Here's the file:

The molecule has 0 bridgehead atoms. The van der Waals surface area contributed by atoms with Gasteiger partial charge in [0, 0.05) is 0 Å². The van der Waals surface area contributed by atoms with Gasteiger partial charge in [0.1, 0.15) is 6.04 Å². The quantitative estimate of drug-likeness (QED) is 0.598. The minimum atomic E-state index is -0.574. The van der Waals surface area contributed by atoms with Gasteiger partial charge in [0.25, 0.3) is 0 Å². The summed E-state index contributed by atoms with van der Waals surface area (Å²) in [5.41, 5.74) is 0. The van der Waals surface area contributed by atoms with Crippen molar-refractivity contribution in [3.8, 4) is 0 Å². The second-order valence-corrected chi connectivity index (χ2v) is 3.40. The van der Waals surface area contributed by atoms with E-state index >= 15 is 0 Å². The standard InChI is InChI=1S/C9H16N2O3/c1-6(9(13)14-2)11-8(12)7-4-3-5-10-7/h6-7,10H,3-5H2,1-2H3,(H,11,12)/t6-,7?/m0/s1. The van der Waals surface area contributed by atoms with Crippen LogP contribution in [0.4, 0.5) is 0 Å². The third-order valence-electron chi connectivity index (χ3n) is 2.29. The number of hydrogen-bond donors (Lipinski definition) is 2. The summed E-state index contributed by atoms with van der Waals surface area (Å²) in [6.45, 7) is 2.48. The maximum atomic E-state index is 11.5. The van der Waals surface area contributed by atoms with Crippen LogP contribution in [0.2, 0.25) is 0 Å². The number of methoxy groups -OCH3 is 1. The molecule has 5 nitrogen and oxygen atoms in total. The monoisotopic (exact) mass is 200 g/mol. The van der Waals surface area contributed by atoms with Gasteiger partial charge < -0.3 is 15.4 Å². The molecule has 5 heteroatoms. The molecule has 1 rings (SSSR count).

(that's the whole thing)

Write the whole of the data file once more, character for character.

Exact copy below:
The molecule has 0 bridgehead atoms. The van der Waals surface area contributed by atoms with Gasteiger partial charge in [0, 0.05) is 0 Å². The van der Waals surface area contributed by atoms with Gasteiger partial charge in [0.1, 0.15) is 6.04 Å². The quantitative estimate of drug-likeness (QED) is 0.598. The minimum atomic E-state index is -0.574. The van der Waals surface area contributed by atoms with Gasteiger partial charge in [0.25, 0.3) is 0 Å². The summed E-state index contributed by atoms with van der Waals surface area (Å²) in [5.41, 5.74) is 0. The van der Waals surface area contributed by atoms with Crippen molar-refractivity contribution in [3.8, 4) is 0 Å². The second-order valence-corrected chi connectivity index (χ2v) is 3.40. The van der Waals surface area contributed by atoms with E-state index >= 15 is 0 Å². The standard InChI is InChI=1S/C9H16N2O3/c1-6(9(13)14-2)11-8(12)7-4-3-5-10-7/h6-7,10H,3-5H2,1-2H3,(H,11,12)/t6-,7?/m0/s1. The van der Waals surface area contributed by atoms with Crippen LogP contribution in [0.4, 0.5) is 0 Å². The third-order valence-electron chi connectivity index (χ3n) is 2.29. The number of hydrogen-bond donors (Lipinski definition) is 2. The summed E-state index contributed by atoms with van der Waals surface area (Å²) in [6.45, 7) is 2.48. The maximum atomic E-state index is 11.5. The van der Waals surface area contributed by atoms with Crippen LogP contribution in [0.2, 0.25) is 0 Å². The number of methoxy groups -OCH3 is 1. The molecule has 5 nitrogen and oxygen atoms in total. The monoisotopic (exact) mass is 200 g/mol. The van der Waals surface area contributed by atoms with Gasteiger partial charge < -0.3 is 15.4 Å². The molecule has 5 heteroatoms. The molecule has 1 rings (SSSR count).